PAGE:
The scam that makes you feel special
A month ago, a guy called Mike (or maybe Mark) phoned."Hey, Anthony [when people call me that rather than Tony I know they are reading from a list), how are you, we haven't spoken for a time."
I was too polite to ask why someone in M&A, which is something for massive investment banks, should bother calling me. But he told me that, between working on mullti-million pound cross-border deals in Germany and Austria, he likes to call selected clients.
So now I had become "a client" of someone on first name terms with me but without any real identity or company.
He went through the usual litany of how much I might have for investment (I mumbled something about "a bit of money") and whether I was interested in income or capital growth ("a mix of both" I answered).
He then re-iterated how busy he was with all his corporate work, implying how lucky I was to have such a powerhouse of finance concern himself with little me. He promised to email me details of a "brilliant" investment that would offer both a substantial, guaranteed income as well as capital growth.
The email that never arrives
Regular readers of this column will know that whenever someone promises to email me, they never do. They want the opportunity to phone again, ostensibly to enquire what I thought of the email, but in fact to reinforce their control over me. The confidence trickster knows that victims often need more than one conversation before they fall under the spell.
Again, Mike/Mark told me how fortunate I was that he could spare some time from his really important corporate finance work for me. He promised to send details of the "great opportunity".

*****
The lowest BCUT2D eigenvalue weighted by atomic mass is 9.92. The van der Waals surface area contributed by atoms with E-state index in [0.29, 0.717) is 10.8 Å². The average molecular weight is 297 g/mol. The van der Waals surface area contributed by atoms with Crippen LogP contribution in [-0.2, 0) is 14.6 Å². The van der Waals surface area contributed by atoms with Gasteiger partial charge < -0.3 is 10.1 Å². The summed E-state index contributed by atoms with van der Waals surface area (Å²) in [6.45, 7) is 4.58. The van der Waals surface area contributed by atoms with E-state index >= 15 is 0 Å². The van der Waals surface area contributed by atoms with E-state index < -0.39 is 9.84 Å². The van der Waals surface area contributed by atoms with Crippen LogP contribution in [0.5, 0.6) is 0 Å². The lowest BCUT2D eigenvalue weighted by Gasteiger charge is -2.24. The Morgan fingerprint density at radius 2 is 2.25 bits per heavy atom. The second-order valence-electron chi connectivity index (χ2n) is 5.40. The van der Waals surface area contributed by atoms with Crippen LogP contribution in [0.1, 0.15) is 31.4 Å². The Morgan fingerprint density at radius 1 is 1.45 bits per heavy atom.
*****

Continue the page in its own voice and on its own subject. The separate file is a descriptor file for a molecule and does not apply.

Surprise, surprise, nothing arrived. On my third phone call a week later, I was more aggressive.
He then explained that I would be buying into a boat-repair company. Alarm bells rang.
Money in boats?
Last November I was offered shares in this same firm after being called by Paul and Mike who were apparently working for an investment bank in the Seychelles. Was this the same Mike? Or another one? Or Mark? I really don't know.
This time, my guy claimed to be an independent consultant, but when the details arrived – from a German hotmail account – there was the same Seychelles bank as before. And when I tried to find more details of this bank, my computer said: "Warning this site may harm your computer" and "Reported attack page – site is listed as suspicious".
The email said:
My apologies on the tardiness of the email, it's been absolutely manic this end the last couple of days. As per request please find enclosed some additional information to assist in your due diligence process, as well as the payment instructions and proposed bond agreement. The attached agreement outlines the asset backed guarantee of all moneys invested along with the minimum of 10% return on the investment due at end of term. I shall be in touch later today to assist with complication of the proposed transaction.
He enclosed two agreements – both for €20,000 (about £16,000) already completed with my name. And there was also a form to open a German bank account (a well-known bank which would be mortified to find its name used for this).
He did not get in touch as promised – he was probably too busy with mega cross-border mergers and acquisitions to bother with me.
Talking a good game
But I looked at the material he sent. There was a "press release" from April which stated that it was going to merge with an oil and gas company.
Which one? No idea. How much money will this cost and how profitable is this company? No clue. When? Total silence. But I was meant to be impressed.
The firm talks a good game, mentioning that it wants to expand into emerging markets, including in Eastern Canada. What's interesting is that the New Brunswick Securities Commission, on the eastern Canadian coast, is very aware of the firm. On May 17th this year it was added to the commission's "caution list", warning investors that they might be approached to buy shares.
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